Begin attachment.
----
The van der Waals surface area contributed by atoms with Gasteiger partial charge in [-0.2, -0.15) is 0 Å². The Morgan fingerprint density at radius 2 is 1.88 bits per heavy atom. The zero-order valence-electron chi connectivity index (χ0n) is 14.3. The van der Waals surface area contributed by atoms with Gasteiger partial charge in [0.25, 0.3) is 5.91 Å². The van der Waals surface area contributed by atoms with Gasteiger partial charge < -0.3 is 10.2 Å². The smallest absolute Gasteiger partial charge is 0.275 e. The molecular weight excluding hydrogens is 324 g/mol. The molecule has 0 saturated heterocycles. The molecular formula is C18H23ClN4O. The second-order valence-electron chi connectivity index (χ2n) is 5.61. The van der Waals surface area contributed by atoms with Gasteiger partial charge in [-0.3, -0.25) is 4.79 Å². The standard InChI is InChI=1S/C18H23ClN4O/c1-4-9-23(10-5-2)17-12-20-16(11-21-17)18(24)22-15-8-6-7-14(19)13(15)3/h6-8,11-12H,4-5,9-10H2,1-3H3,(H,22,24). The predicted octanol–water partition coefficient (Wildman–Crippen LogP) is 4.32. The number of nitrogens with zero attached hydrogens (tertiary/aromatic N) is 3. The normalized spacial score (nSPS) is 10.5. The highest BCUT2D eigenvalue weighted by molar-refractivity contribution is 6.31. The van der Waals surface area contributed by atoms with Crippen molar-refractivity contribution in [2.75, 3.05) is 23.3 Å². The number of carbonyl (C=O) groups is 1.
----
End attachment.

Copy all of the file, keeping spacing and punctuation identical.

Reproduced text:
The van der Waals surface area contributed by atoms with Gasteiger partial charge in [-0.2, -0.15) is 0 Å². The Morgan fingerprint density at radius 2 is 1.88 bits per heavy atom. The zero-order valence-electron chi connectivity index (χ0n) is 14.3. The van der Waals surface area contributed by atoms with Gasteiger partial charge in [0.25, 0.3) is 5.91 Å². The van der Waals surface area contributed by atoms with Gasteiger partial charge < -0.3 is 10.2 Å². The smallest absolute Gasteiger partial charge is 0.275 e. The molecular weight excluding hydrogens is 324 g/mol. The molecule has 0 saturated heterocycles. The molecular formula is C18H23ClN4O. The second-order valence-electron chi connectivity index (χ2n) is 5.61. The van der Waals surface area contributed by atoms with Gasteiger partial charge in [-0.3, -0.25) is 4.79 Å². The standard InChI is InChI=1S/C18H23ClN4O/c1-4-9-23(10-5-2)17-12-20-16(11-21-17)18(24)22-15-8-6-7-14(19)13(15)3/h6-8,11-12H,4-5,9-10H2,1-3H3,(H,22,24). The predicted octanol–water partition coefficient (Wildman–Crippen LogP) is 4.32. The number of nitrogens with zero attached hydrogens (tertiary/aromatic N) is 3. The normalized spacial score (nSPS) is 10.5. The highest BCUT2D eigenvalue weighted by molar-refractivity contribution is 6.31. The van der Waals surface area contributed by atoms with Crippen molar-refractivity contribution in [2.75, 3.05) is 23.3 Å². The number of carbonyl (C=O) groups is 1.